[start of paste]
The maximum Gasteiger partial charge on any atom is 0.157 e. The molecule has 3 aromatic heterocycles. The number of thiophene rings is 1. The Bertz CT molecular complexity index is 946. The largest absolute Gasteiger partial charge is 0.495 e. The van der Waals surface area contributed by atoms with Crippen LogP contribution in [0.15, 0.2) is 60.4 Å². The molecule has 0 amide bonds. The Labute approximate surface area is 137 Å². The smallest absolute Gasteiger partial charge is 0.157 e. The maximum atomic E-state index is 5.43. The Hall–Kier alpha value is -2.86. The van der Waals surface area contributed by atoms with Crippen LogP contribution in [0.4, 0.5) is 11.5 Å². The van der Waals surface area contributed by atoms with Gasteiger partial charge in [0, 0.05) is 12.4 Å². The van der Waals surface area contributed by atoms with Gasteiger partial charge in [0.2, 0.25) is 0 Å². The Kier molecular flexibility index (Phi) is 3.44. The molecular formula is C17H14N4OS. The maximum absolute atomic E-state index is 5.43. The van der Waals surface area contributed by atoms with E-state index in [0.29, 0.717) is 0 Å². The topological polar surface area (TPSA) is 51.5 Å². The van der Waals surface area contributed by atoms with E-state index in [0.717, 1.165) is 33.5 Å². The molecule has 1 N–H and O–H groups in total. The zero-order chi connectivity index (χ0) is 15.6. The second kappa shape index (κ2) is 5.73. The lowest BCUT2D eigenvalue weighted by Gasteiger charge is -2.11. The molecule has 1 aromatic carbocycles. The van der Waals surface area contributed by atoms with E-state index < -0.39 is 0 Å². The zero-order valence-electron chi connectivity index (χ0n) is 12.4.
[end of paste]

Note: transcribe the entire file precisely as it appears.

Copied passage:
The maximum Gasteiger partial charge on any atom is 0.157 e. The molecule has 3 aromatic heterocycles. The number of thiophene rings is 1. The Bertz CT molecular complexity index is 946. The largest absolute Gasteiger partial charge is 0.495 e. The van der Waals surface area contributed by atoms with Crippen LogP contribution in [0.15, 0.2) is 60.4 Å². The molecule has 0 amide bonds. The Labute approximate surface area is 137 Å². The smallest absolute Gasteiger partial charge is 0.157 e. The maximum atomic E-state index is 5.43. The Hall–Kier alpha value is -2.86. The van der Waals surface area contributed by atoms with Crippen LogP contribution in [0.4, 0.5) is 11.5 Å². The van der Waals surface area contributed by atoms with Gasteiger partial charge in [0, 0.05) is 12.4 Å². The van der Waals surface area contributed by atoms with Gasteiger partial charge in [0.2, 0.25) is 0 Å². The Kier molecular flexibility index (Phi) is 3.44. The molecular formula is C17H14N4OS. The maximum absolute atomic E-state index is 5.43. The van der Waals surface area contributed by atoms with E-state index in [0.29, 0.717) is 0 Å². The topological polar surface area (TPSA) is 51.5 Å². The van der Waals surface area contributed by atoms with E-state index in [0.717, 1.165) is 33.5 Å². The molecule has 1 N–H and O–H groups in total. The zero-order chi connectivity index (χ0) is 15.6. The second kappa shape index (κ2) is 5.73. The lowest BCUT2D eigenvalue weighted by Gasteiger charge is -2.11. The molecule has 1 aromatic carbocycles. The van der Waals surface area contributed by atoms with E-state index < -0.39 is 0 Å². The zero-order valence-electron chi connectivity index (χ0n) is 12.4.